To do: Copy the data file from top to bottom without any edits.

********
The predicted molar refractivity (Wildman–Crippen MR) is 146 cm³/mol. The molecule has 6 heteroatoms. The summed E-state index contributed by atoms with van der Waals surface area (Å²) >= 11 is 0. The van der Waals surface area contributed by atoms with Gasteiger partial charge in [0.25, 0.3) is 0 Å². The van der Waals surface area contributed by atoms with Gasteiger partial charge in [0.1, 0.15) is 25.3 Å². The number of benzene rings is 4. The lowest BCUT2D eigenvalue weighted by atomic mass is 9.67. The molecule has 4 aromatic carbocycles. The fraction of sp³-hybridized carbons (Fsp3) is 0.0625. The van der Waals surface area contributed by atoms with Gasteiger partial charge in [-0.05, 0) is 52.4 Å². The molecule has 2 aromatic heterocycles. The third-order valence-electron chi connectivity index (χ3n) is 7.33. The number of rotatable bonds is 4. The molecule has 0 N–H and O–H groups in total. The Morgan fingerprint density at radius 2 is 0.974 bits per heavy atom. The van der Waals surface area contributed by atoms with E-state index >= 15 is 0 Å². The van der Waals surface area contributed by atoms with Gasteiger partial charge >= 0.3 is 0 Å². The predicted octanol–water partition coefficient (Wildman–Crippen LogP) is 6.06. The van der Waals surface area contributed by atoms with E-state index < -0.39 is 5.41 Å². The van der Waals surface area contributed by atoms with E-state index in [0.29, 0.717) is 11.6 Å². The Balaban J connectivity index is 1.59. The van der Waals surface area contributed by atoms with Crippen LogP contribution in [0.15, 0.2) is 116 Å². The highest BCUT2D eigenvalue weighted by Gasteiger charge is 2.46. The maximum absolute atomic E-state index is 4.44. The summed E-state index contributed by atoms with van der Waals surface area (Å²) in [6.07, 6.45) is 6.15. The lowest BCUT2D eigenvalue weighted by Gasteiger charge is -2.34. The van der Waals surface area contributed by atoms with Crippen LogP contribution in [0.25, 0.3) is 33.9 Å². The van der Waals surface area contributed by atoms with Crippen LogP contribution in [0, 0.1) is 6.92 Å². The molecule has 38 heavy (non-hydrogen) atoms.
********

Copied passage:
The predicted molar refractivity (Wildman–Crippen MR) is 146 cm³/mol. The molecule has 6 heteroatoms. The summed E-state index contributed by atoms with van der Waals surface area (Å²) >= 11 is 0. The van der Waals surface area contributed by atoms with Gasteiger partial charge in [0.25, 0.3) is 0 Å². The van der Waals surface area contributed by atoms with Gasteiger partial charge in [0.1, 0.15) is 25.3 Å². The number of benzene rings is 4. The lowest BCUT2D eigenvalue weighted by atomic mass is 9.67. The molecule has 4 aromatic carbocycles. The fraction of sp³-hybridized carbons (Fsp3) is 0.0625. The van der Waals surface area contributed by atoms with Gasteiger partial charge in [-0.05, 0) is 52.4 Å². The molecule has 2 aromatic heterocycles. The third-order valence-electron chi connectivity index (χ3n) is 7.33. The number of rotatable bonds is 4. The molecule has 0 N–H and O–H groups in total. The Morgan fingerprint density at radius 2 is 0.974 bits per heavy atom. The van der Waals surface area contributed by atoms with E-state index >= 15 is 0 Å². The van der Waals surface area contributed by atoms with Gasteiger partial charge >= 0.3 is 0 Å². The predicted octanol–water partition coefficient (Wildman–Crippen LogP) is 6.06. The van der Waals surface area contributed by atoms with E-state index < -0.39 is 5.41 Å². The van der Waals surface area contributed by atoms with E-state index in [0.29, 0.717) is 11.6 Å². The Balaban J connectivity index is 1.59. The van der Waals surface area contributed by atoms with Crippen LogP contribution in [0.15, 0.2) is 116 Å². The highest BCUT2D eigenvalue weighted by Gasteiger charge is 2.46. The maximum absolute atomic E-state index is 4.44. The summed E-state index contributed by atoms with van der Waals surface area (Å²) in [6.07, 6.45) is 6.15. The lowest BCUT2D eigenvalue weighted by Gasteiger charge is -2.34. The van der Waals surface area contributed by atoms with Crippen LogP contribution in [0.25, 0.3) is 33.9 Å². The van der Waals surface area contributed by atoms with Crippen LogP contribution in [0, 0.1) is 6.92 Å². The molecule has 38 heavy (non-hydrogen) atoms.